Water temperature controlgreenspun.com : LUSENET : Large format photography : One Thread
I am upgrading my darkroom. I do most of my fiberbase BW printing in a Jobo which gives me great control, but I am expanding my darkroom to have tray capability as well. If I stay with the Jobo, then my main need for temp contol will be for the archival washer and occasional use of trays. If I start doing tray processing of prints then the water temp becomes more important.
Options thus far are:
To use a thermometer in whatever liquid I am using (cheap and easy).
A thermometer that sticks into the water line after the cold and hot lines so that readings can more easily be made. I have noticed that Delta makes one for about $50.
A fancier control panel for mixing, analog or digital. I understand that these can get pricey fast.
May I please elicit the forumís advice on this topic?
-- Scott Jones (email@example.com), April 21, 2002
Rather than waste water on using a continuous flow, I have an electronic thermometer, and I place the sensor in the developer. I develop at 70 degrees. If the temperature drifts down a half degree or so, I raise the temperature of the water bath enough to bring it drifting back towards 70 degrees. I use a stainless steel tray for development and raise it up a bit so that there is good response to changes in water bath temperature. Since the response for these thermometers is so quick, it's easy to monitor both the temperature of the bath and the developer at the same time.
While this is more control than one really needs for black and white print development, I recommend having one of these thermometers in any darkroom. They are VERY CONVENIENT.
-- neil poulsen (firstname.lastname@example.org), April 21, 2002.
I recommend the Hass Water Temping unit. There are several models, and if you call them they can tell you the best one for your particular use. I have found them to be extremely easy to use - just set the temperature and when the water reaches the correct temperature it will flash a red indicator. It used microprocessor controlled solenoids to continuously control the precise mix of water.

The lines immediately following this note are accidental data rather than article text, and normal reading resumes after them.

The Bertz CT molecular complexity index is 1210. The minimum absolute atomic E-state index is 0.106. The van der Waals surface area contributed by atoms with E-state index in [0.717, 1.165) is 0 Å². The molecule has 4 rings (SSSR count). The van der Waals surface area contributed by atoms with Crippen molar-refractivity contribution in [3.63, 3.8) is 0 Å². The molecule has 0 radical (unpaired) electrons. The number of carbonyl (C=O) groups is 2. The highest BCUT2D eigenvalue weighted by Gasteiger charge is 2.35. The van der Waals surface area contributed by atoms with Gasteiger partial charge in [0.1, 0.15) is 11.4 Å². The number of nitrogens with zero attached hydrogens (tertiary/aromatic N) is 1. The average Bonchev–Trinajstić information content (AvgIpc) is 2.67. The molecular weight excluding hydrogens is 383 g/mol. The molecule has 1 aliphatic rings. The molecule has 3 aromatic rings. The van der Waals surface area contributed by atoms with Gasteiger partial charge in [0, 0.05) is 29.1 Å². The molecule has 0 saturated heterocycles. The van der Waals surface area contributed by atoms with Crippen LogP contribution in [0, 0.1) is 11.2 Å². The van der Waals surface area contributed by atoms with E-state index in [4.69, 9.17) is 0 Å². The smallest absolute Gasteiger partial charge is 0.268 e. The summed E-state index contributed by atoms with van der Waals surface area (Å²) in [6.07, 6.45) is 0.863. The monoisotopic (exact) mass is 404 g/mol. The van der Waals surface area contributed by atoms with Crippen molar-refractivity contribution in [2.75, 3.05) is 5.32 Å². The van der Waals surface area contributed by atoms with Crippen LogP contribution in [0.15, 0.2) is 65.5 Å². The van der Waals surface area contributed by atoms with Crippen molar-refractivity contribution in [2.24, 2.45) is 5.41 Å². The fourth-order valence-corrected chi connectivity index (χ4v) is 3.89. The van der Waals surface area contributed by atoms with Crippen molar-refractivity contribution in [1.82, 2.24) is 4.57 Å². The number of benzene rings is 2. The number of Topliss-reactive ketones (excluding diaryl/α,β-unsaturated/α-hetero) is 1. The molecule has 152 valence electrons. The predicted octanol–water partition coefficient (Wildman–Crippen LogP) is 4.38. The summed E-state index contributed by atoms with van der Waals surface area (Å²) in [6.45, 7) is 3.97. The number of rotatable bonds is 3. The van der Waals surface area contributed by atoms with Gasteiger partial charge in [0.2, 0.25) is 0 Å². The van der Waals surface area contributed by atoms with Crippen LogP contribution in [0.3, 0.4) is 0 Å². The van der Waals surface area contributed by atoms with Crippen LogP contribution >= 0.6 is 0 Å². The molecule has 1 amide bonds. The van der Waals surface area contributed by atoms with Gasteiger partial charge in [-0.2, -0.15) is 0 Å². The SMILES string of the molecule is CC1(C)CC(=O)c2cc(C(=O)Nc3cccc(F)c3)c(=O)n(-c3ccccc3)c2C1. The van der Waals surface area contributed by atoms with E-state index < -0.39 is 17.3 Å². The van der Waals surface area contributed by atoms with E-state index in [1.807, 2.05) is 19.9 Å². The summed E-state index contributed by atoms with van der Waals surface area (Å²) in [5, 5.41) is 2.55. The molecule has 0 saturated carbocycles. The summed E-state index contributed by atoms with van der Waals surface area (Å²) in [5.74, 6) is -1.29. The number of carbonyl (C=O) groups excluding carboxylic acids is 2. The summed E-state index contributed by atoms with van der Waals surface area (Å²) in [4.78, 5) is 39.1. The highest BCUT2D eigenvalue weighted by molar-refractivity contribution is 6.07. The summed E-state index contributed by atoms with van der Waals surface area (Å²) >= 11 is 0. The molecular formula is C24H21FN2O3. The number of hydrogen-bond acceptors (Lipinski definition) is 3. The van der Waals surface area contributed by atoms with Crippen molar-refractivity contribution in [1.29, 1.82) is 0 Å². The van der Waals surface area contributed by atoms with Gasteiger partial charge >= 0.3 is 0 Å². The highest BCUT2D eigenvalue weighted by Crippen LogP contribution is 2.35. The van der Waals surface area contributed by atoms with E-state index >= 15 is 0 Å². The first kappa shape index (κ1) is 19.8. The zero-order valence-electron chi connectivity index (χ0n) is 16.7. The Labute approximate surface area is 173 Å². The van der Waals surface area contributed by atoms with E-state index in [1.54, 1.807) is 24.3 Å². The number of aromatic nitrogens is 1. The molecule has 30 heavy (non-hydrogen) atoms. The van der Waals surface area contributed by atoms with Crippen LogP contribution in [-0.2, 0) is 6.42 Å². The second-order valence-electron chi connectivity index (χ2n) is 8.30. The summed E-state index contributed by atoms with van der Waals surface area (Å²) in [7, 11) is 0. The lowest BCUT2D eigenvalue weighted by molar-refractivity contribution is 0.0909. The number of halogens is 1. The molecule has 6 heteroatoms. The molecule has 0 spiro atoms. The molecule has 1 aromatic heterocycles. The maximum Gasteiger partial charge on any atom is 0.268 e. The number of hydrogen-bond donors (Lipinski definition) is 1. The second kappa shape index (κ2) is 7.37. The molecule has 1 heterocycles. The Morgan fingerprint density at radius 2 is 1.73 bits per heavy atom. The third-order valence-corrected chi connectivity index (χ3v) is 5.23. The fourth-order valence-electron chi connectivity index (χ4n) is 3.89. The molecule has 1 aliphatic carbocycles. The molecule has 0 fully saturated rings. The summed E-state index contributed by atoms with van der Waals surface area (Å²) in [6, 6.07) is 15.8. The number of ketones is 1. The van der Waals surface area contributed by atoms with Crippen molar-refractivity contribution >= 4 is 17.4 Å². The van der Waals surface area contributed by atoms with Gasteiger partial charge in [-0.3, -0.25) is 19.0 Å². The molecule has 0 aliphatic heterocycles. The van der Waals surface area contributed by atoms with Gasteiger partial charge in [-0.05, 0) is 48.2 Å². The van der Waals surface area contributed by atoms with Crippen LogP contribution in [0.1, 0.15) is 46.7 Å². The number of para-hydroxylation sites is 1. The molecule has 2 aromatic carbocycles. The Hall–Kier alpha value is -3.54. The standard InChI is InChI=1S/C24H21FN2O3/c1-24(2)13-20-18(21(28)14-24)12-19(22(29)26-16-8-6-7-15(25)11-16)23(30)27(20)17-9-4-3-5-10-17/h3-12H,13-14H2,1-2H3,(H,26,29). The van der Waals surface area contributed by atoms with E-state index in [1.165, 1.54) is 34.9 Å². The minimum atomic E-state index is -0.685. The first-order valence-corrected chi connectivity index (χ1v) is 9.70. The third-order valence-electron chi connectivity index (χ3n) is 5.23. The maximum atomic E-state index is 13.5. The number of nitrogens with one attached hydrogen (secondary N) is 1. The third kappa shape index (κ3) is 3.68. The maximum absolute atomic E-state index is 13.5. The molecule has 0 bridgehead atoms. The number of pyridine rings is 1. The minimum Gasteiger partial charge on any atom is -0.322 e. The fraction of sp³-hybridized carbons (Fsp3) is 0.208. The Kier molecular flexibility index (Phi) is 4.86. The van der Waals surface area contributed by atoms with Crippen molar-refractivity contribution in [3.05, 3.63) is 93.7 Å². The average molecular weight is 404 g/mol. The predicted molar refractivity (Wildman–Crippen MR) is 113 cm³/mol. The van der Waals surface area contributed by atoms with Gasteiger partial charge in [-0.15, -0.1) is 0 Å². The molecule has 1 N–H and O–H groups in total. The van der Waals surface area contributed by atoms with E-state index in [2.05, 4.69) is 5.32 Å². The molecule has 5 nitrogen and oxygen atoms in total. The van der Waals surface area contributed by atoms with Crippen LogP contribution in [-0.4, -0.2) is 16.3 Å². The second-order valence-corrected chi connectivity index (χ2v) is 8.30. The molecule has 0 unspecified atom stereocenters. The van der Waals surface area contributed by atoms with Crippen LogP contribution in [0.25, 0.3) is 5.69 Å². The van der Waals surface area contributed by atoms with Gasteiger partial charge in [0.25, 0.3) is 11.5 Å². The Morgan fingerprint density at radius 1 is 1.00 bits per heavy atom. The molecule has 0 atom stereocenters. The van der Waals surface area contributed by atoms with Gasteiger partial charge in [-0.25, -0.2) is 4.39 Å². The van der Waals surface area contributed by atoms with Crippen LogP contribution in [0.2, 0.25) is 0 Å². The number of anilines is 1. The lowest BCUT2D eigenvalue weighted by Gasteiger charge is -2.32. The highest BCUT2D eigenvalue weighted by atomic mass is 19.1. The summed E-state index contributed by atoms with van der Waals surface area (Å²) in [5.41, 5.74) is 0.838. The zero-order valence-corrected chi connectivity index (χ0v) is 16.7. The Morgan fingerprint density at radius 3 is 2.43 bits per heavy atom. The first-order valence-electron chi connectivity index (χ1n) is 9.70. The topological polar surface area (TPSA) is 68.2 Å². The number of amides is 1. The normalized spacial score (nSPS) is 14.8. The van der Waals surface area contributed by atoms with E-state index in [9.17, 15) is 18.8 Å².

-- Mike Rosenberg (email@example.com), April 21, 2002.
I know that Jobo makes a vertical four-tray insert for its rotary machines for $200. It's not difficult to swap the Jobo pieces around. Of course, it limits your print size to 8x10.
-- Brian C. Miller (firstname.lastname@example.org), April 21, 2002.
You can find good used water temp controllers on eBay at very reasonable prices these day~~especially compared to new.
-- J. Wolfe (email@example.com), April 21, 2002.
I don't think the temperature control is quite so critical when printing/washing with the exception of the developing step. I just use an inexpensive dial thermometer to get that right and set my room thermostat to 68 degrees to minimize drift. The other chemicals and wash water should be close to that, but I haven't found that its critical(unlike with film).
For film, I use the same thermometer, but would get the fancier plumbed version if I had the money. However, I would probably still use the hand thermo to double check everything (!)
-- Chris Jordan (Boston) (firstname.lastname@example.org), April 22, 2002.
Scott, a water panel is a luxury for basic b&w processing...for color it's a necessity...we use a few where I work, including an Intellifaucet. I think that's overkilll for b&w though, you can probably find a used mechanical water panel, but you'll probably have to rebuild it. New, low-tech ones, run around $350 or so. If you go this route, you must have hot & cold water filters prior to the panel. Personally, I feel an Intellifaucet is overkill for b&w. We use two Regal/Arkay panels for our b&w stuff, and the Intellifaucet on an E6 processor. Depending on what part of the country you live in, and what season it is, you'll have to keep an eye on the incoming water temps....for instance, we run a water chiller for much of the year, and mix the chilled cold water with untempered cold & hot as well....our incoming cold is often above 85 degrees....fwiw, I paid less than 50 bucks for a used Leedal panel in my own darkroom...I had to rebuild the entire thing practically though....I run my film & print washer off it, but I don't really need it....
-- dk thompson (email@example.com), April 22, 2002.